• true negative happens when the difference in buttons’ CTR comes from random user behaviour and calculator confirms that by showing “Result not significant!”. In that situation, you don’t deploy a larger button because there is no difference in CTR.
• true positive happens when the difference in buttons’ CTR comes from its characteristics and not just from random user behaviour and the statistical test admits that by giving the significant result. You deploy the larger button and that’s right choice.
• false negative happens when the reality is that difference in CTR comes from buttons characteristic but the statistical significance test says that it comes from random user behavior. In result you don’t deploy larger button because you think that difference came from random user behaviour. You just missed the opportunity!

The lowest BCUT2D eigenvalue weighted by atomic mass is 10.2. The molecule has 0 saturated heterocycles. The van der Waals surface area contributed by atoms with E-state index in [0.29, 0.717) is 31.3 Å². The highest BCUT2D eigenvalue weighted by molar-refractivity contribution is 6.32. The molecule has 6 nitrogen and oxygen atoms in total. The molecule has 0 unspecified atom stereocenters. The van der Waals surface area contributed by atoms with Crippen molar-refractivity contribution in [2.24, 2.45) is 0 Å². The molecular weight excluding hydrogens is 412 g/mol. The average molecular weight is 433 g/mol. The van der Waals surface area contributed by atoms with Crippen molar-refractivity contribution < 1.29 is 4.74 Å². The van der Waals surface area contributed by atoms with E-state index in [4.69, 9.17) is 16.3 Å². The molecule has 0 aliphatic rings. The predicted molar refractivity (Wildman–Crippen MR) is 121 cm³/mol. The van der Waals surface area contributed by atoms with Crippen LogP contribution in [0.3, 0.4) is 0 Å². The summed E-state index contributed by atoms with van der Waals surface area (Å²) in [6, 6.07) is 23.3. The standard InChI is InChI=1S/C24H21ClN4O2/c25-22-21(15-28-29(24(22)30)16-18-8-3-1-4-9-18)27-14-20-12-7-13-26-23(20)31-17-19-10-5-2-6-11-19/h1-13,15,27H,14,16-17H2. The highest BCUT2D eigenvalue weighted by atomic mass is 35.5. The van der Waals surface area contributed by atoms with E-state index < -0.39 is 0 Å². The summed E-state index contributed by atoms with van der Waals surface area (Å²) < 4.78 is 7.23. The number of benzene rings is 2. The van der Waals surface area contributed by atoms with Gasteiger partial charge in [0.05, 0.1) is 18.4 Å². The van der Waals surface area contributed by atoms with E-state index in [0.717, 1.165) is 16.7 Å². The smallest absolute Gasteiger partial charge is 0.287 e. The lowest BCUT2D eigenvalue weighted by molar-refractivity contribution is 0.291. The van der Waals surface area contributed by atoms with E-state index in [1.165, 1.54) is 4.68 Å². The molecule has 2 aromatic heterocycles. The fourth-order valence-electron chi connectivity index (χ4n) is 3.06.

Ok, so now you know that the statistical significance test may be wrong. But what is the probability of getting the false result? The answer is: it depends. You can control the probability of getting false positives by setting confidence levels. Confidence level defines the probability of getting true positive results. It doesn’t mean that you can just set confidence level at 100%. Different confidence levels require different sample sizes. A higher confidence level demands more samples. That’s why you can’t just set the confidence level at 100%, because it requires an infinite number of samples. In the case of the example experiment, one button view is one sample.